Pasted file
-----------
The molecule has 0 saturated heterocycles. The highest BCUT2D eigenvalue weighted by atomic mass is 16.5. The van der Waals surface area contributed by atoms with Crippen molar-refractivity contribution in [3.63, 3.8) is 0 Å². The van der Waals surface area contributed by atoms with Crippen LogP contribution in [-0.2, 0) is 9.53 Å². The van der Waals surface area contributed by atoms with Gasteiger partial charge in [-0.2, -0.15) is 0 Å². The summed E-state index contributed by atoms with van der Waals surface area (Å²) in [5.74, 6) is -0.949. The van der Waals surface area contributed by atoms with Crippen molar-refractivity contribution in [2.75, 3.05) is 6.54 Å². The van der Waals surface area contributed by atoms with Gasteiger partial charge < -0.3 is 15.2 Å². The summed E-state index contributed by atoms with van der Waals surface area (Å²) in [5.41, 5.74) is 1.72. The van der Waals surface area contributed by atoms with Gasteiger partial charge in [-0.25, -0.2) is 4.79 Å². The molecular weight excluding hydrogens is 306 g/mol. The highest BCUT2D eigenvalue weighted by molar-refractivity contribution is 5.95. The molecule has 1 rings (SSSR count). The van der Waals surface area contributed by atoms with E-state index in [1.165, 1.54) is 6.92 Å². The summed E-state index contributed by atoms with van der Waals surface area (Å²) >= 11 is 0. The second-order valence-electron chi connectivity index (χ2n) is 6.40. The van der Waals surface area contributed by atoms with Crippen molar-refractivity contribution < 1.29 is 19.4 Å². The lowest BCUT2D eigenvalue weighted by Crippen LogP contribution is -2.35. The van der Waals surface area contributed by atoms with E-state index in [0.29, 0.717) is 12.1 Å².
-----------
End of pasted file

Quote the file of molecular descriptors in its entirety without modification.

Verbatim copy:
The molecule has 0 saturated heterocycles. The highest BCUT2D eigenvalue weighted by atomic mass is 16.5. The van der Waals surface area contributed by atoms with Crippen molar-refractivity contribution in [3.63, 3.8) is 0 Å². The van der Waals surface area contributed by atoms with Crippen LogP contribution in [-0.2, 0) is 9.53 Å². The van der Waals surface area contributed by atoms with Gasteiger partial charge in [-0.2, -0.15) is 0 Å². The summed E-state index contributed by atoms with van der Waals surface area (Å²) in [5.74, 6) is -0.949. The van der Waals surface area contributed by atoms with Crippen molar-refractivity contribution in [2.75, 3.05) is 6.54 Å². The van der Waals surface area contributed by atoms with Gasteiger partial charge < -0.3 is 15.2 Å². The summed E-state index contributed by atoms with van der Waals surface area (Å²) in [5.41, 5.74) is 1.72. The van der Waals surface area contributed by atoms with Gasteiger partial charge in [-0.25, -0.2) is 4.79 Å². The molecular weight excluding hydrogens is 306 g/mol. The highest BCUT2D eigenvalue weighted by molar-refractivity contribution is 5.95. The molecule has 1 rings (SSSR count). The van der Waals surface area contributed by atoms with E-state index in [1.165, 1.54) is 6.92 Å². The summed E-state index contributed by atoms with van der Waals surface area (Å²) >= 11 is 0. The second-order valence-electron chi connectivity index (χ2n) is 6.40. The van der Waals surface area contributed by atoms with Crippen molar-refractivity contribution < 1.29 is 19.4 Å². The lowest BCUT2D eigenvalue weighted by Crippen LogP contribution is -2.35. The van der Waals surface area contributed by atoms with E-state index in [0.29, 0.717) is 12.1 Å².